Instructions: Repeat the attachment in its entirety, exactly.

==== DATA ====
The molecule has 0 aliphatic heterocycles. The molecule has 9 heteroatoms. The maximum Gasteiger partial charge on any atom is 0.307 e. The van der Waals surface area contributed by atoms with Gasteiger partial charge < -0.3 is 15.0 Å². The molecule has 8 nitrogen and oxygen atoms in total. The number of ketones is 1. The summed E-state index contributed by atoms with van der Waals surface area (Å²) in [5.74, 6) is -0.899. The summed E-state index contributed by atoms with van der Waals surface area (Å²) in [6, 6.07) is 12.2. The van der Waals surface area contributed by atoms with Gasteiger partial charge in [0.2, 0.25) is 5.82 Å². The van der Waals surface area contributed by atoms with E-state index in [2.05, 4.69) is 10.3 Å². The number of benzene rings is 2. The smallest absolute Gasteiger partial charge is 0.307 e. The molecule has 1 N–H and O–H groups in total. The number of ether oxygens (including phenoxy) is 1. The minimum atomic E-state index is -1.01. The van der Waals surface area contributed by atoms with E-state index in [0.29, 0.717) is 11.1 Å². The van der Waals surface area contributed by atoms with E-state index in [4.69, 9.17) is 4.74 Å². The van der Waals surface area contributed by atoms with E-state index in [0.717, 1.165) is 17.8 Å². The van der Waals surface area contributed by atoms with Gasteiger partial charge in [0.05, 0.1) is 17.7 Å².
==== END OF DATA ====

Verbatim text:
The molecule has 0 aliphatic heterocycles. The molecule has 9 heteroatoms. The maximum Gasteiger partial charge on any atom is 0.307 e. The van der Waals surface area contributed by atoms with Gasteiger partial charge < -0.3 is 15.0 Å². The molecule has 8 nitrogen and oxygen atoms in total. The number of ketones is 1. The summed E-state index contributed by atoms with van der Waals surface area (Å²) in [5.74, 6) is -0.899. The summed E-state index contributed by atoms with van der Waals surface area (Å²) in [6, 6.07) is 12.2. The van der Waals surface area contributed by atoms with Gasteiger partial charge in [0.2, 0.25) is 5.82 Å². The van der Waals surface area contributed by atoms with E-state index in [2.05, 4.69) is 10.3 Å². The number of benzene rings is 2. The smallest absolute Gasteiger partial charge is 0.307 e. The molecule has 1 N–H and O–H groups in total. The number of ether oxygens (including phenoxy) is 1. The minimum atomic E-state index is -1.01. The van der Waals surface area contributed by atoms with E-state index in [0.29, 0.717) is 11.1 Å². The van der Waals surface area contributed by atoms with E-state index in [4.69, 9.17) is 4.74 Å². The van der Waals surface area contributed by atoms with E-state index in [0.717, 1.165) is 17.8 Å². The van der Waals surface area contributed by atoms with Gasteiger partial charge in [0.05, 0.1) is 17.7 Å².